No, it’s not a Tormach or Haas or even a Pocket NC, but it’s a great addition to an already capable machine, and we’re looking forward to what [Old Tony] cranks out with it.

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Lathe Headstock Alignment: Cutting A Test Bar

Let’s say you’ve recently bought a lathe and set it up in your shop. Maybe you’ve even gone and leveled it like a boss. You’re ready to make chips, right? Well, not so fast. As real machinists will tell you, you can use all the levels and lasers and whatever that you want, but the proof is in the cut. Precision leveling gets your machine in the ballpark (machinists have very small ballparks) but the final step to getting a machine to truly perform well is to cut a test bar. This is a surefire way to eliminate any last traces of twist in the bed.

There are two types of test bars. One is for checking headstock-to-ways alignment, which is what we’re doing here. There’s another type used for checking tailstock alignment, but that’s a subject for another day.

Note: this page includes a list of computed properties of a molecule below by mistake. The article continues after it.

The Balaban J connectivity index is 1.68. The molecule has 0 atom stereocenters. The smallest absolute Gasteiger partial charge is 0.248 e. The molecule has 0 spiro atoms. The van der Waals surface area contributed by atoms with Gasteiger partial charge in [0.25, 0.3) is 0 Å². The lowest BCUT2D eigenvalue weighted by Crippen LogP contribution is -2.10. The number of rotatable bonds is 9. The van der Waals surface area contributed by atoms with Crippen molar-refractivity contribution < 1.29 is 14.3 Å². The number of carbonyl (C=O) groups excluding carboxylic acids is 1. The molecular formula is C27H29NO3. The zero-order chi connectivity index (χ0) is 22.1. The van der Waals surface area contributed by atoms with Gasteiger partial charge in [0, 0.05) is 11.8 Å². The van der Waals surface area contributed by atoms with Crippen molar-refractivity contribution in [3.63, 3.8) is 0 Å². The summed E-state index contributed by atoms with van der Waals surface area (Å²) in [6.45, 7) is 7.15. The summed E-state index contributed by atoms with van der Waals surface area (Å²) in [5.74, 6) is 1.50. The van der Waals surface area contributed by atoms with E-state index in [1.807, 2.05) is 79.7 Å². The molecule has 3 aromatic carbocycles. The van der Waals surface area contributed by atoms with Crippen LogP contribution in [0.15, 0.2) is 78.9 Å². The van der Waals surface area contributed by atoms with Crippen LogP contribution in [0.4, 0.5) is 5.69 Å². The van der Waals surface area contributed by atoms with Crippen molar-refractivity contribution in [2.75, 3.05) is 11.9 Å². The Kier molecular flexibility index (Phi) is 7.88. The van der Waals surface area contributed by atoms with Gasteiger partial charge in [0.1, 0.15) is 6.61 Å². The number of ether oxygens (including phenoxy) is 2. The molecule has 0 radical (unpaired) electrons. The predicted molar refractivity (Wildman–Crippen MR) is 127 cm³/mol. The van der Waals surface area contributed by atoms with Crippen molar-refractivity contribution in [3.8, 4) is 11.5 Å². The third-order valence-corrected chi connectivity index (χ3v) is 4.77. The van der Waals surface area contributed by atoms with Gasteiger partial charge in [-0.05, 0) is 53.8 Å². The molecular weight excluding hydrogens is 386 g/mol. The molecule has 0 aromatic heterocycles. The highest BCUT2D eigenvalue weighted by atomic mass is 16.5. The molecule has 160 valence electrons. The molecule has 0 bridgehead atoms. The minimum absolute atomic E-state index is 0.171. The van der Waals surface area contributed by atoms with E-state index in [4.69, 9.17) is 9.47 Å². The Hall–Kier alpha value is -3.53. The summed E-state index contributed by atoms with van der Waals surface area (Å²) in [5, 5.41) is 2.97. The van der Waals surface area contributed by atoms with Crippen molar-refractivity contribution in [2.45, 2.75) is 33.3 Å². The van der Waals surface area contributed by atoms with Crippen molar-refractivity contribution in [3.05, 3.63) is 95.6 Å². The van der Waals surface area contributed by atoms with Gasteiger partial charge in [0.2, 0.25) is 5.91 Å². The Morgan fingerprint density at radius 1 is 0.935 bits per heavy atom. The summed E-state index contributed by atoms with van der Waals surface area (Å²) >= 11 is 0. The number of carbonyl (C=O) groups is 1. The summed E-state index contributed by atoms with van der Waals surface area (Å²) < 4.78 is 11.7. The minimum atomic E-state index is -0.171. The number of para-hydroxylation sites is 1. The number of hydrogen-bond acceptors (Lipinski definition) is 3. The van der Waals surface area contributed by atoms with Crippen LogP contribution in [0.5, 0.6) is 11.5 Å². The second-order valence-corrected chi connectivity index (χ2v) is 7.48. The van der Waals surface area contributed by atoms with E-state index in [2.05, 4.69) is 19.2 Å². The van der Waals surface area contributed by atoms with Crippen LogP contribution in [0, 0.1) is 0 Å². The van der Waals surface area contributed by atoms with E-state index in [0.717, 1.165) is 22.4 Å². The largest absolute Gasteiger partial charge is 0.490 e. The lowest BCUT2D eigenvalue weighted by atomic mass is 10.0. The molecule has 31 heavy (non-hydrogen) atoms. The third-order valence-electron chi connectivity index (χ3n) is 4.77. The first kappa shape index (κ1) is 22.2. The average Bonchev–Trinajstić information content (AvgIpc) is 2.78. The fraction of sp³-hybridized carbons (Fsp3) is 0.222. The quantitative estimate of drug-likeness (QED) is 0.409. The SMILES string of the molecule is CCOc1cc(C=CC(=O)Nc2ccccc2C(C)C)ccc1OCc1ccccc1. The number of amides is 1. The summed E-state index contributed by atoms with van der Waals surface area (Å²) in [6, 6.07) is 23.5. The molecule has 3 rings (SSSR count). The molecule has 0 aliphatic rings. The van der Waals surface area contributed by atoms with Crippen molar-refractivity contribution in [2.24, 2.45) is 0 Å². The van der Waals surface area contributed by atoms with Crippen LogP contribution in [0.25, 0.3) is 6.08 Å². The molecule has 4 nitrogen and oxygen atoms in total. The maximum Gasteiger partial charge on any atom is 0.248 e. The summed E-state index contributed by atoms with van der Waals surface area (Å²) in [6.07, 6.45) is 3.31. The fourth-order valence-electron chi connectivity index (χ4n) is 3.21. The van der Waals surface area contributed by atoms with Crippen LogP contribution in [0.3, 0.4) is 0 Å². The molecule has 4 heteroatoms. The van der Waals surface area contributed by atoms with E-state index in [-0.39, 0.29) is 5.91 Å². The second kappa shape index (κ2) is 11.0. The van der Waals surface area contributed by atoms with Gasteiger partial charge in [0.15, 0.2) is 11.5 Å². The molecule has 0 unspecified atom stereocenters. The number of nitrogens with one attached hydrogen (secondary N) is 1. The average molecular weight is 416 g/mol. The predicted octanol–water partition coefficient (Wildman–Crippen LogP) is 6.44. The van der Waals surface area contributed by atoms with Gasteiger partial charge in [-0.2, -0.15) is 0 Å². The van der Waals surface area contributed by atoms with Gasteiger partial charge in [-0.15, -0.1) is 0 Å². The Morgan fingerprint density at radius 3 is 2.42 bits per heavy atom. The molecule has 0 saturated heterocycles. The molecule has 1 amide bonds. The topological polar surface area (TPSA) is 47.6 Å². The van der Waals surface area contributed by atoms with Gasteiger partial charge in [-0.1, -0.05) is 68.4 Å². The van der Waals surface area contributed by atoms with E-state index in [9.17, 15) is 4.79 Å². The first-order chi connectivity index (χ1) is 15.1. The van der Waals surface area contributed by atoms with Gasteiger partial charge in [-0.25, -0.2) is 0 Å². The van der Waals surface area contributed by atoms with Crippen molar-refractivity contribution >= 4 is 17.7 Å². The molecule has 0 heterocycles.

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The Machinists’ Mantra: Level Thy Lathe

Let’s say you’ve gone and bought yourself a sweet sweet metal lathe. Maybe it’s one of the new price-conscious Asian models, or maybe it’s a lovely old cast iron beast that you found behind a foreclosed machine shop. You followed all the advice for setting it up, and now you’re ready to make chips, right? Well, not so fast. Unlike other big power tools, such as band saws or whatever people use to modify dead trees, machine tools need to be properly level. Not, “Hurr hurr my carpenter’s level says the bubble is in the middle”, but like really level.